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Keying From Outside A Window

HMI 18K Lighting from window daylight interior

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#1 Jonathan Taylor

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Posted 12 March 2017 - 09:35 PM

I'm curious on what kind of output would be necessary to key from a light outside a window into a small (10ft x 12ft) room for a daylight interior setup. This is assuming no direct sunlight or night. Do I need a 12/18K or can I use something like an M90, M40, or even something of lower output?


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#2 David Mullen ASC

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Posted 12 March 2017 - 11:21 PM

Depends on so many factors, do you want a hard sunlight effect + soft skylight (or is the skylight natural, available light) or do you want a soft light?  What ASA rating, what f-stop do you want to shoot at, how big is the window, etc. Time of day? But I'd hazard a guess and say that a room that small probably doesn't have a huge window and you can do most anything you want with a 6K or 4K HMI, soft or hard, or maybe even just two M18's through a diffusion frame. You might need nothing at all if there is enough natural daylight.  But likely you don't need a 12/18K.


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#3 Brian Drysdale

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Posted 13 March 2017 - 03:18 AM

I've done it with a 2.5K HMI though diffusion over the window and it gave a reasonable overcast day look inside. It wasn't planned, but we had to shot a day interior at night, instead of shooting during the day (it was a low budget job).


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#4 Jonathan Taylor

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Posted 13 March 2017 - 05:21 PM

Depends on so many factors, do you want a hard sunlight effect + soft skylight (or is the skylight natural, available light) or do you want a soft light?  What ASA rating, what f-stop do you want to shoot at, how big is the window, etc. Time of day? But I'd hazard a guess and say that a room that small probably doesn't have a huge window and you can do most anything you want with a 6K or 4K HMI, soft or hard, or maybe even just two M18's through a diffusion frame. You might need nothing at all if there is enough natural daylight.  But likely you don't need a 12/18K.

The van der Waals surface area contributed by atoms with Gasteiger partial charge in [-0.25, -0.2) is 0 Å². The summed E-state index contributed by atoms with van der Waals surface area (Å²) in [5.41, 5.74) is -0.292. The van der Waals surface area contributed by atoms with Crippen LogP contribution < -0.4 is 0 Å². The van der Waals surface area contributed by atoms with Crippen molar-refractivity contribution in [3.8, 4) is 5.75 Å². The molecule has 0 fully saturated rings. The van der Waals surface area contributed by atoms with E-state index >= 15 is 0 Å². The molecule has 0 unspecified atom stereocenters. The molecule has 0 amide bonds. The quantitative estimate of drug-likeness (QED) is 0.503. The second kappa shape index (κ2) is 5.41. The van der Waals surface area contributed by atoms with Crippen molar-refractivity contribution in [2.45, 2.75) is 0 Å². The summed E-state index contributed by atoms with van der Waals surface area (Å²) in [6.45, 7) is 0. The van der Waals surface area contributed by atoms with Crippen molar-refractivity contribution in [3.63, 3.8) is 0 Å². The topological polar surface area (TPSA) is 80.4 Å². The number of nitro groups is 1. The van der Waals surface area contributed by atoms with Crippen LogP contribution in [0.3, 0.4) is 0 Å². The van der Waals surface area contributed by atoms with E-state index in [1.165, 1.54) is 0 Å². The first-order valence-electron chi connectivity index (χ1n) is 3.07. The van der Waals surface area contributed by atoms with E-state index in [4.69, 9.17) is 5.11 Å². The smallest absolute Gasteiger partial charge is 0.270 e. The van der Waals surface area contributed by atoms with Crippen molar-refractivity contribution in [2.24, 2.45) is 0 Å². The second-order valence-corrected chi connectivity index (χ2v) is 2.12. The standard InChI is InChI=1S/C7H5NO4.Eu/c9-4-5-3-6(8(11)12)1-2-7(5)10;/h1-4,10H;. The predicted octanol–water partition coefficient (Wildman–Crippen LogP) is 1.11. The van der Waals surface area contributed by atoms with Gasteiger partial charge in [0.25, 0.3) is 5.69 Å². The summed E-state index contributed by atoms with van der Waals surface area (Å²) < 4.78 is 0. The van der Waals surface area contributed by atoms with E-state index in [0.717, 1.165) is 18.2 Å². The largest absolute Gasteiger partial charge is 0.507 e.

Thanks David! I'm looking for more of a hard sunlight effect keying the talent (with maybe 1/4 grid) rather than a soft light key- although I may push it through shears. I'd probably shoot 800 ASA at a T2.0 to T2.5 range. Window is just your typical 2.5x5ft household window. Probably daytime with no direct sunlight to the window, just skylight. I'll link to an example of what I'm looking for. https://vimeo.com/121040557 The bedroom scene in the beginning is similar to what I'd like to achieve. (Credit to Steve Annis as DP for the piece)


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#5 Albion Hockney

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Posted 13 March 2017 - 05:46 PM

Bigger is always better I think - but you might even get away with an M18 for that if you need too. I would try to get an M40 Though.

 

The powerade spot for sure is using some diffusion - since the window isn't very big so even a strong diffusion will give you some beam shape and shadow quality.

 

If this is your biggest setup though save the budget and the big genny - get a putt putt and an M40 and you will be solid.


Edited by Albion Hockney, 13 March 2017 - 05:47 PM.

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#6 Adrian Sierkowski

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Posted 13 March 2017 - 05:55 PM

with today's higher iso cameras (basing around 800 which is kinda insane when i recall 500T being "insanely fast!") you can often get away with a very mobile combo of a M40 and 6500 honda-- so long as you don't need too much audio. If you do, though, really a 6K Par might be cheaper to rent than an M40 and once you run the distro for the tow plant you may find you're much more mobile and able to really get lights easily where you need them (assuming you have a good BBE).


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#7 Guy Holt

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Posted 22 March 2017 - 07:57 PM

... you can often get away with a very mobile combo of a M40 and 6500 honda-- so long as you don't need too much audio.

 

It is no longer true that Honda EU6500s make too much noise to record clean audio.  With the right equipment and planning it is possible to get clean audio tracks.